South Korean KF-16 crash caused by bird strike

U.S. Air Force photo

The Republic of Korea Air Force (ROKAF) said that the crash of a KF-16 on June 8, 2021, was caused by a bird strike.

On June 8, 2021, a ROKAF pilot was forced to eject from his KF-16 fighter during a takeoff run. The incident took place at Seosan Air Base (HMY) in western South Korea, where the 20th Fighter Wing is based. 

During the takeoff run, the pilot detected problems with his aircraft and chose to eject. The fighter jet sustained damages but the pilot was uninjured. As a result, the whole KF-16 fleet was grounded.

Upon inspection of the aircraft involved in the incident, the ROKAF determined that a bird was ingested into an air intake of the jet, damaging the engine. Thus, the KF-16 fleet was deemed safe to resume operations.

“The Air Force will resume the jets’ operations next Monday after educating pilots on emergency action procedures and conducting preventive inspections on the aircraft,” it wrote in a statement quoted by the Yonhap news agency.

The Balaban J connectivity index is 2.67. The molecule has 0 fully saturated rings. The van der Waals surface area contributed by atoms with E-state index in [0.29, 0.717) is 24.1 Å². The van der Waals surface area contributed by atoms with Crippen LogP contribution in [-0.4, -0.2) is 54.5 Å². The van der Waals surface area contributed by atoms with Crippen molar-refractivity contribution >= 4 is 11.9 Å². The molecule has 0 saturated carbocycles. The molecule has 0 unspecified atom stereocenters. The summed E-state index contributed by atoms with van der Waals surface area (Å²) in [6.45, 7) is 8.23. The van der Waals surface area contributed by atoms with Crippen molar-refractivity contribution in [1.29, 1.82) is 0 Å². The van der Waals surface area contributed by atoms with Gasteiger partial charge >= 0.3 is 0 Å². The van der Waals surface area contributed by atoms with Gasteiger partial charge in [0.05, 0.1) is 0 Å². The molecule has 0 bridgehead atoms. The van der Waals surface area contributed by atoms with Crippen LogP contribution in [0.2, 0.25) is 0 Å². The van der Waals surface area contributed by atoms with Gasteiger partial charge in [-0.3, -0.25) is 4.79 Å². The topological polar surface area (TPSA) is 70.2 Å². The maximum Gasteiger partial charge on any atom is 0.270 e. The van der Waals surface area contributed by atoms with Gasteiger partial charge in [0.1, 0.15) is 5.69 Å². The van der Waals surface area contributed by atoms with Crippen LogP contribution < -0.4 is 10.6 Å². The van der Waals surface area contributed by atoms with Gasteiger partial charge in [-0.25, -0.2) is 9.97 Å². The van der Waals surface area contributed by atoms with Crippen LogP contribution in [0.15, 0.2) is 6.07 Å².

Acquired in the 1990s, the KF-16 multi-role fighter jet is an F-16C/D specially adapted to the needs of the Republic of Korea Air Force and partly assembled under license by Samsung Aerospace, now part of Korea Aerospace Industries. In 2016, Lockheed Martin was awarded a $1.2 billion contract to modernize the KF-16 fleet.

In April 2021, South Korean President Moon Jae-in unveiled the country’s first domestically developed fighter, the KF-21 Boramae fifth-generation fighter jet, born from the KF-X program.


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